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Let's say a toddler has a 4-inches scar running from his eye to his mouth. Will the scar be stretched that when he reached adulthood his scar still runs from his eye to his mouth?

I remember reading it somewhere that scar doesn't grow along with the body so the size will still be the same. I've been looking around but couldn't find the source.

EDIT:

After checking my search history these are my keywords (scar, size, growth, skin, child).

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What you remember reading is correct. Scars don't generally stretch or grow with the body, however there are occasions when this can occur for a while.

Stretched, or widened, scars occur when healing wounds are exposed to mechanical stress. They can be the result of the wound physically coming apart - dehiscence - and then healing by secondary intention, or from the early scar deforming in response to the extrinsic forces. Most stretching occurs in the first three months after surgery but the process can continue for up to a year.

There is no age, gender or racial predisposition. However, a stretched scar is more likely when the skin is inherently weak during repair. This can occur with collagen diseases such as Ehlers-Danlos Syndrome, progeria, and with dermal atrophy eg with advanced age or chronic sun exposure. The most significant pathogenetic factor is the inherent tension within the skin. (GP Notebook, nd).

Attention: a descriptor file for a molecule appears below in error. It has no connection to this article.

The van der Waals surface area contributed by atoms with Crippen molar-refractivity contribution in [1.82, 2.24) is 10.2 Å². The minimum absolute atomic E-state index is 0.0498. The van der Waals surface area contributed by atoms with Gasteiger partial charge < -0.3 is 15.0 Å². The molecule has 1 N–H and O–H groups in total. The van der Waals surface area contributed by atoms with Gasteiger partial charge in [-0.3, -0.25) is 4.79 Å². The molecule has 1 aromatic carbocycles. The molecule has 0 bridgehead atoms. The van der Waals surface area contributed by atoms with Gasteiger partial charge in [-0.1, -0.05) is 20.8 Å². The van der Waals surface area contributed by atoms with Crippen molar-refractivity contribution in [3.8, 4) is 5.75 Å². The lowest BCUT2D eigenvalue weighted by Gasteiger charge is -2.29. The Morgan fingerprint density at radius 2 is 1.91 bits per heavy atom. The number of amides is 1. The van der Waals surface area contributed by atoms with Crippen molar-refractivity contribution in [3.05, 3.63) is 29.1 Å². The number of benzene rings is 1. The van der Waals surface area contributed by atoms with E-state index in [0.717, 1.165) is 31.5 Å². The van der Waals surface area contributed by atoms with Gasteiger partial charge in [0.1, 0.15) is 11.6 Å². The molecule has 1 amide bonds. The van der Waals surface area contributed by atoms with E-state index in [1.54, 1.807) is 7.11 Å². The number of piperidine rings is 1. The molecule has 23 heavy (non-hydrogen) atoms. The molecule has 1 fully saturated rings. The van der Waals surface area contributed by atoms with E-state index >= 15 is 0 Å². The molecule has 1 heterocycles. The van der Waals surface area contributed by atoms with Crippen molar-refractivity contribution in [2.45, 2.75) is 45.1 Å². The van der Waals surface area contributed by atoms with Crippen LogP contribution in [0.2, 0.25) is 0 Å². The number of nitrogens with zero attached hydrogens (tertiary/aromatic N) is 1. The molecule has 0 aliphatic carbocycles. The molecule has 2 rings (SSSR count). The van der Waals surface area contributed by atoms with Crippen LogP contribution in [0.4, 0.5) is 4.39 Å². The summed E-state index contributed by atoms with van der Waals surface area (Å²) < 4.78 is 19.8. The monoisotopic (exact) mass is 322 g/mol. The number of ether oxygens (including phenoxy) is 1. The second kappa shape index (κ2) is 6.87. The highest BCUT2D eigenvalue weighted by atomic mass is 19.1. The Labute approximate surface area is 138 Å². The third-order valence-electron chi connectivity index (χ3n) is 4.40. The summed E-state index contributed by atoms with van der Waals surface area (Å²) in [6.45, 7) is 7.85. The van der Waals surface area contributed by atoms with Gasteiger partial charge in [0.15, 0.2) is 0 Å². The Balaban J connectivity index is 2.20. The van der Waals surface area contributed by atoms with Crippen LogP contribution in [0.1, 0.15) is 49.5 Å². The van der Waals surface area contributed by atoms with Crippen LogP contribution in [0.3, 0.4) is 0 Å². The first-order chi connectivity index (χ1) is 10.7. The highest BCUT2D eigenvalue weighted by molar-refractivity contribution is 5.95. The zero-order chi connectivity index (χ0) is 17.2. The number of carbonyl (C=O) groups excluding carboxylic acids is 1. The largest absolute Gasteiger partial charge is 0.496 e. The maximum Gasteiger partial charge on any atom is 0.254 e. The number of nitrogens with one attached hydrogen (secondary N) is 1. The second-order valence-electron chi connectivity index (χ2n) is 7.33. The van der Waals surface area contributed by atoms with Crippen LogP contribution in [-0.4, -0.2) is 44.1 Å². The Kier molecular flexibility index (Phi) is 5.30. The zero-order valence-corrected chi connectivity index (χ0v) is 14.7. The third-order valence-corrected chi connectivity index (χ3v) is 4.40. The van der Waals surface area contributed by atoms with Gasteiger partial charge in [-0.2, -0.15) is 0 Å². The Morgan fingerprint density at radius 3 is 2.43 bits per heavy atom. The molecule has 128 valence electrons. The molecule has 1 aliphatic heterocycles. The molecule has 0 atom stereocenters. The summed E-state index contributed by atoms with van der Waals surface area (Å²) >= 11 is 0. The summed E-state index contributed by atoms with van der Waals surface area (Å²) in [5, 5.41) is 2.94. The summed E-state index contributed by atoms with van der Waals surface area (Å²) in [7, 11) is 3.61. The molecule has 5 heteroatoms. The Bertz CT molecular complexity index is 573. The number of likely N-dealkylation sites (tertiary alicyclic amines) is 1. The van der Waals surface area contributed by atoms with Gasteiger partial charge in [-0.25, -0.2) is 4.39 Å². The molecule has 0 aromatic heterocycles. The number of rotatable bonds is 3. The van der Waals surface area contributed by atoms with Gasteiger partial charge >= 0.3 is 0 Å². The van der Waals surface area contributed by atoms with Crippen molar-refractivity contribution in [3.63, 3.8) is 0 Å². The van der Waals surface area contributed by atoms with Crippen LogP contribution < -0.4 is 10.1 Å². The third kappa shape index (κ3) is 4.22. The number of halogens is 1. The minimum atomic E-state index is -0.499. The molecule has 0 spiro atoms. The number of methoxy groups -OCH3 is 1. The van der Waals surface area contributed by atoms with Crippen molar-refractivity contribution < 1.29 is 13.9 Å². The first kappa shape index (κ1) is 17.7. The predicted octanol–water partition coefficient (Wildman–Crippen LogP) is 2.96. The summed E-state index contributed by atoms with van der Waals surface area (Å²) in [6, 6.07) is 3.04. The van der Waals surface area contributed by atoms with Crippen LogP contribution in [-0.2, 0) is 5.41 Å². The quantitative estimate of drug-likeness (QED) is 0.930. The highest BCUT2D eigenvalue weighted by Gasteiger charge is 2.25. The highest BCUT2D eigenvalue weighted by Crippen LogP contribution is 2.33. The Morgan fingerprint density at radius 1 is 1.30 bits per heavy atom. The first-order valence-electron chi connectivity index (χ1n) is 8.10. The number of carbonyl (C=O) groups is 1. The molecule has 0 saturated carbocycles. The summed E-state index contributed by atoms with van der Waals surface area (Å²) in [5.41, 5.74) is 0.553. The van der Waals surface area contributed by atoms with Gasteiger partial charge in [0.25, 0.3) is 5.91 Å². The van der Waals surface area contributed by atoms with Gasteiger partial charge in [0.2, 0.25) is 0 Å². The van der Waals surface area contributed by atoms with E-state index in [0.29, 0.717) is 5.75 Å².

The page also goes into how to treat stretching/stretched scars.

References

GP Notebook. (n.d.). Scar (Stretched). Retreived from: https://www.gpnotebook.co.uk/simplepage.cfm?ID=x20110411224140089586

| improve this answer | |
  • Quoting the page, "Incised wounds which are perpendicular to the RSTL's are more likely to be exposed to tension and to stretch.". So if the scar is perpendicular to the tension line, there is a chance for it to grow in size. Not because of body growth but because of skin tension/stretching by outside forces (e.g. body movement). Is that right? – AceVez Sep 19 '19 at 15:34
  • That is correct @AceVez. As I quoted, it is "mechanical stress" which stretches the scar. – Chris Rogers Sep 20 '19 at 9:05

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